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1962 YellowSubmarine
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http://wwww.foxnews.com
Ford Rough

SEATTLE — For
decades, Ford trucks have
been carrying the
load in rural America. But
now the
automaker's recent commitment to
"Earth-friendly"
organizations is planting some
seeds of
discontent.

The once-thriving
logging communities
of Western
Montana's Flathead Valley are
struggling to
survive, largely because of stringent
environmental regulations enacted
during the Clinton years.

That's why the Ford drivers in the
valley are upset over the company's $5
million grant in February to the
National Audubon Society.

"I do not understand why Ford has
decided to give money to groups that
attack their customer base," says
Bruce Vincent, a fourth-generation logger in
the Flathead Valley. "We're the folks
who buy a lot of their pickups."

In a written statement, Sandra Ulsh,
vice president of the Ford Motor
Company Fund, said, "Ford's support
of Audubon is limited to specifically
funding environmental education and
bird monitoring projects."

But money is money, the protesters
insist, and they say thousands of rural
jobs have been eliminated by
Audubon's support for declaring vast stretches
of public land off-limits to logging
and road-building.

"People who drive Fords don't like
the fact that the company they buy from
gives money to environmental
organizations that they perceive to be the
enemy," said Jim Petersen, editor of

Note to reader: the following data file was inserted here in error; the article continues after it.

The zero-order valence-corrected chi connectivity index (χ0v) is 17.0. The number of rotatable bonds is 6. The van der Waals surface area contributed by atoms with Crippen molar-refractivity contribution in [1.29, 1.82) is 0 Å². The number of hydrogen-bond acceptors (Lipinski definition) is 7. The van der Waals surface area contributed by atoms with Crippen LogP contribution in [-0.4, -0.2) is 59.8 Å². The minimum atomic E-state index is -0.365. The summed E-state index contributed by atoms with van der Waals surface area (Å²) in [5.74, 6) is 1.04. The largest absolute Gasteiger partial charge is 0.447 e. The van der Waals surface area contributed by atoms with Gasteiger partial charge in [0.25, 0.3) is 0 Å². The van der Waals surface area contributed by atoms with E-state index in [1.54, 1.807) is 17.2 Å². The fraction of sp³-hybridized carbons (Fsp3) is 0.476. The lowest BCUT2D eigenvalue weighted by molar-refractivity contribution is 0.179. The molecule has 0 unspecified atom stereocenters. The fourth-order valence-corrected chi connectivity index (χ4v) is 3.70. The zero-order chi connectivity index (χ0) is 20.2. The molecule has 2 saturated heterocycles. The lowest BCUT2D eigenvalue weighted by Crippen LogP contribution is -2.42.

Evergreen Magazine.

"Why would [Ford] see fit to
contribute to a group that is dependent on a
conflict that costs us?" Vincent
asked.

That question has prompted angry
calls for economic sanctions.

"If you really want a Ford, buy a
used one," urges John Stokes, owner of
KGEZ-AM in Kalispell, Mont. "That
way, no money goes to Dearborn,
Michigan."

Stokes said his radio station has
received calls and e-mails from hundreds
of listeners upset over Ford's
environmental contributions.

The station's Web site, KGEZ.com, has
posted the names of local
businesses supporting environmental
groups.

Some environmentalists call this
"corporate blacklist" unfair, but Stokes says
turnabout is fair play; he argues
that environmental groups have used the
same tactics for years.

For now, calls for actual boycotts
are limited and loosely organized. But if this
grassroots backlash gains momentum,
more companies may find it's not
easy being green.
 

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Registered
Joined
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2,912 Posts
I likde the idea of listing the companies that donate to the environmental extremist groups.
Is there a possibility that we can do that here & then we can boycott those businesses ourselves?
 

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Super Moderator
'82 Scrambler, '14 Rzr
Joined
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62,007 Posts
This burns me up - I LOVE my Ford truck, but I HATE the way they are gving to these anit-access groups <IMG SRC="smilies/frown.gif" border="0">
 
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